The critics noted that 3% to 5% of existing fiat payment system transactions are estimated to be criminal in nature. Clean up that mess before pointing fingers, they say. The other criticism relates to the expansion of monetary supply, as central bankers expand the availability of money; the flight to bitcoin can be taken as a way to create an inflation hedge. They say that a poor job by central bankers is responsible for the rise of bitcoin. Crypto-currency boosters should be thanking the “incompetent” central bankers if the availability of cheap money has fueled speculative investments, including the runup of crypto-currency. People have piled on to bitcoin not as an inflation hedge, but in part to speculate using easy money. This phenomenon has happened in the equity market as well.
The crypto-crime report summary, on more parsing, yields more interesting facts. Of particular concern is the fact that ransomware payments increased 300 plus percent. Even though the total amount is in the range of $350 MM, Ransomware is a particularly destructive crime as the amounts transferred do not reflect the true cost; especially if basic infrastructure like hospitals, electric utilities and small businesses are hit with the attack. Costs cannot be reasonably attributed to these attacks, as they strike at the basic functioning of society and may have caused deaths due to hospital facilities being crippled for weeks due to the attack. Ransomware criminals prefer crypto-currency.
The crypto-crime report also makes it clear that the numbers may not be accurate. The analysis of criminal activity on a public network is not an exact science. For example, last years numbers which now stand at 2.1% were initially estimated to be 1.1%. Even at 2.1% there is no guarantee that 2019 criminal activity is just what Chainalysis estimated. Moreover, ransomware attacks are underreported and numbers were revised upwards for last year. It is possible that this years ransomware numbers are going to be revised upwards as well, so .34% for 2020 is an estimate.
Of course the critics of both Yellen and Lagarde do not go into these details as it does not support their case. Many of these critics have deep conflicts of interest and argue in bad faith. “A peer-to-peer payment system”, the current avatar of bitcoin is not! Lagarde’s primary statement that bitcoin is not a currency but a speculative asset seems valid. However, Yellen’s remarks that “most of them are used for illicit activity”, are made without solid backing data.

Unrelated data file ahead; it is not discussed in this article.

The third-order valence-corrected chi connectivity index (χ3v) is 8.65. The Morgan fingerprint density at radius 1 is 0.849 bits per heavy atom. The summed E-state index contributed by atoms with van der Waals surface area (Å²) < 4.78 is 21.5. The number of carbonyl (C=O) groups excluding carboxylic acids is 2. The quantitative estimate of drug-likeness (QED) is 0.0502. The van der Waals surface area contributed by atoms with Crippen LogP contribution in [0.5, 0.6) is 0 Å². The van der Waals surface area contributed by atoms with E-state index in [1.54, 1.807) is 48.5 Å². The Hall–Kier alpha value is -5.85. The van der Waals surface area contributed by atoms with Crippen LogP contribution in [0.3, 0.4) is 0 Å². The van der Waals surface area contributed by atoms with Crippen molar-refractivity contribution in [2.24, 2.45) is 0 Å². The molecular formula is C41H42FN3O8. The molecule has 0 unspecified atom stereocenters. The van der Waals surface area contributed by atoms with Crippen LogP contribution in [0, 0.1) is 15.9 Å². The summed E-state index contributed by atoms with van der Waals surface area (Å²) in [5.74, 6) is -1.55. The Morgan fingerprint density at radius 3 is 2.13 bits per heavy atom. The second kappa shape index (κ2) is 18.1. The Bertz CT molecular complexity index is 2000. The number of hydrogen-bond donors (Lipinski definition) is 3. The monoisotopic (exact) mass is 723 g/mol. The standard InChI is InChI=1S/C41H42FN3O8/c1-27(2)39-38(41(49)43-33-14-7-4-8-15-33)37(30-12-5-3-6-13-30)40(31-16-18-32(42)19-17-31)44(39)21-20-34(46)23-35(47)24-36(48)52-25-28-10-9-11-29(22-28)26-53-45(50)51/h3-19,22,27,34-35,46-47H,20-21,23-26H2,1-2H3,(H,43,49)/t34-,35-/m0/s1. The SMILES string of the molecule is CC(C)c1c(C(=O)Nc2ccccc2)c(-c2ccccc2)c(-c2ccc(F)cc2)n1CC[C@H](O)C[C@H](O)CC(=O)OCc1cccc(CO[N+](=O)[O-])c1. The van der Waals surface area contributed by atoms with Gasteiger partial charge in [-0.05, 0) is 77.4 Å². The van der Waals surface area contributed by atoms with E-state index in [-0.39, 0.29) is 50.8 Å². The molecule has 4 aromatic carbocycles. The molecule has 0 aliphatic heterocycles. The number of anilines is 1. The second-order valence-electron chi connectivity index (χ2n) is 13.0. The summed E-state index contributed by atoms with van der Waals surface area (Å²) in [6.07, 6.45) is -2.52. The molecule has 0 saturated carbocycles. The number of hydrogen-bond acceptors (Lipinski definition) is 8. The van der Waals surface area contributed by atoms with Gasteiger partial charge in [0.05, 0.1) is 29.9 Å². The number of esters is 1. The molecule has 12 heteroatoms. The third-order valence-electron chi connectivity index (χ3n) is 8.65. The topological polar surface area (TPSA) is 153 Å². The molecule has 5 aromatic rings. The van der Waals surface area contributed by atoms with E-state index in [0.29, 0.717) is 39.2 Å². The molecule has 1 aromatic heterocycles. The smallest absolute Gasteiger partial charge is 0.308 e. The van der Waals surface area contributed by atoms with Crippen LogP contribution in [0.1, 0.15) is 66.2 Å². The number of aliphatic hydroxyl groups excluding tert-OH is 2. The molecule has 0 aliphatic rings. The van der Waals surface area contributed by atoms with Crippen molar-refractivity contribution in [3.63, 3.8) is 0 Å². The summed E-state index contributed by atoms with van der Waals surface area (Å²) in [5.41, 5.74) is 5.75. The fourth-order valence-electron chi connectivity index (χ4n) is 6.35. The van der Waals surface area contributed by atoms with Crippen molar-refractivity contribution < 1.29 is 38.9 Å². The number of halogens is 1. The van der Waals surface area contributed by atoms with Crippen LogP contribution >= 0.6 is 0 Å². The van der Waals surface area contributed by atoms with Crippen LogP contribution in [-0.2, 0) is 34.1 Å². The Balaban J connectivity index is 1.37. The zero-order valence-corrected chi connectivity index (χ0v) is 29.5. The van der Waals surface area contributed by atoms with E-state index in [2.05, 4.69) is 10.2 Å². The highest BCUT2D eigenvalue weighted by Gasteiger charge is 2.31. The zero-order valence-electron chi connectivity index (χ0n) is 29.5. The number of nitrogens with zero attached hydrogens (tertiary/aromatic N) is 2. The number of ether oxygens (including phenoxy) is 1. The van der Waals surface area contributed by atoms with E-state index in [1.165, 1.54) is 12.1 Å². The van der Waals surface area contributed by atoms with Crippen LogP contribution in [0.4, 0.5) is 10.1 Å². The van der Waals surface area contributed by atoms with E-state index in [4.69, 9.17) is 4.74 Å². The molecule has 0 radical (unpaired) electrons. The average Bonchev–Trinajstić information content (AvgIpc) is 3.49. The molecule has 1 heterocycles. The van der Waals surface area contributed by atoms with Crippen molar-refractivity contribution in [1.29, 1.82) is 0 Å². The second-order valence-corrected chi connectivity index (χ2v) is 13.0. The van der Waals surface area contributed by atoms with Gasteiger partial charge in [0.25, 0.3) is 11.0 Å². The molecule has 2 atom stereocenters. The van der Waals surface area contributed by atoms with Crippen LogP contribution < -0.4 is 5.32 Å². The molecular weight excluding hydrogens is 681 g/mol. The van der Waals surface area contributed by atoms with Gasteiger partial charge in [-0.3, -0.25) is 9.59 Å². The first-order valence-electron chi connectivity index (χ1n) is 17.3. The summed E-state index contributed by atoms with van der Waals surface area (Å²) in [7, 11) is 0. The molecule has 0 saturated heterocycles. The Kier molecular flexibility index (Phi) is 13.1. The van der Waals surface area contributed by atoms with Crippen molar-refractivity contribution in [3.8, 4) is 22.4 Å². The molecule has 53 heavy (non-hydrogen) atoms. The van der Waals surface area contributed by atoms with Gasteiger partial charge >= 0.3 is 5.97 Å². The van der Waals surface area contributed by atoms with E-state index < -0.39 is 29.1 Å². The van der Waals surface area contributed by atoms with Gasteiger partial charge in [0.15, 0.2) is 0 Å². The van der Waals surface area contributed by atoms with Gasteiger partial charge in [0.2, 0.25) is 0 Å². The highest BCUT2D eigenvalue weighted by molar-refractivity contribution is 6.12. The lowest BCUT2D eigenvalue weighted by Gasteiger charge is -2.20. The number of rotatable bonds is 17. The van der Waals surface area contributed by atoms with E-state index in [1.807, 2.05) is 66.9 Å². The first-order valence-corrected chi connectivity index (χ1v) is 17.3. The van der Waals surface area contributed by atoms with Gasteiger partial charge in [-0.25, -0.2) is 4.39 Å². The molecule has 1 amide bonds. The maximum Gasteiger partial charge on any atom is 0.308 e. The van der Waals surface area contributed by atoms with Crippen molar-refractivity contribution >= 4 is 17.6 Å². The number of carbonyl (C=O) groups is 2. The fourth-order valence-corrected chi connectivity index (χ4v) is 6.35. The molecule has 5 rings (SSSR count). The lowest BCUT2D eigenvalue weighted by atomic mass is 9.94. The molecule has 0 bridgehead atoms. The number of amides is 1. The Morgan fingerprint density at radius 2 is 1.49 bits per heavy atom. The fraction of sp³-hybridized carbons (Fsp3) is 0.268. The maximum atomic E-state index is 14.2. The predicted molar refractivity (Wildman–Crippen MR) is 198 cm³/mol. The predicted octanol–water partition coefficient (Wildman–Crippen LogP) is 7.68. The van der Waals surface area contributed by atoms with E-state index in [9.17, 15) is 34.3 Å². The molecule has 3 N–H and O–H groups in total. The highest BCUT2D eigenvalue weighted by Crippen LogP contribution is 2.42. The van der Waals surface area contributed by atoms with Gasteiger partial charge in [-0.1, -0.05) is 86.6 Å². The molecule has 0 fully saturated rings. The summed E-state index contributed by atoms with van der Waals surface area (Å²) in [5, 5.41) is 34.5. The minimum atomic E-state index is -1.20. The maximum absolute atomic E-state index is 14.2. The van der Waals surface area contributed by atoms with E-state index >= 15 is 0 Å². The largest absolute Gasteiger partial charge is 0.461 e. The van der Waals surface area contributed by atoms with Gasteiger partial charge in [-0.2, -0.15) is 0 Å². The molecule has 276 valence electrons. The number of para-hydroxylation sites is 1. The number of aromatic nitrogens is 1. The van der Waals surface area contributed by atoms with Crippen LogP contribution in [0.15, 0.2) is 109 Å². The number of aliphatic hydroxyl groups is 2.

Regulation vs. Innovation
The struggle between regulation and innovation is perennial . How much regulation is necessary? What kind of regulation can be applied? Should it be based on surveillance of the system? How does it stifle innovation? Regulators use history to construct models of harm and its mitigation, ultimately based on legislation that is a step further behind. Innovators, regulators and legislators work on different clocks.
Some effects of technology are emergent and revealed as events unfold, often rapidly. Regulators are not setup to check excesses that cannot be foretold. The model is broken, a reimagining of the mechanics of regulation are needed. Ambient technology is a way to align the timescale of change and that of regulation. Ambient is a word that means surrounding or encircling as in an atmosphere or a fluid, transaction activity that exudes information constantly to the regulator in some form. Regulation conducted by a hybrid of human and automation, constantly. However, there have to be guards against predicting crime, lest it leads to the world of “thought crime”.
Regulation is inevitable
As more and more institutional players are drawn into the public crypto-currency space, it is natural that more regulations are going to be applied. The way such regulations come into crypto-currencies is through the edges, the on and off ramps. Exchanges that have KYC/AML regimes are the ones that survive; a host of smaller unregulated exchanges have been hacked or their weaknesses made apparent through unforeseen events such as the case of QuadrigaX. Other ramps are Stablecoins which have regulated wallets.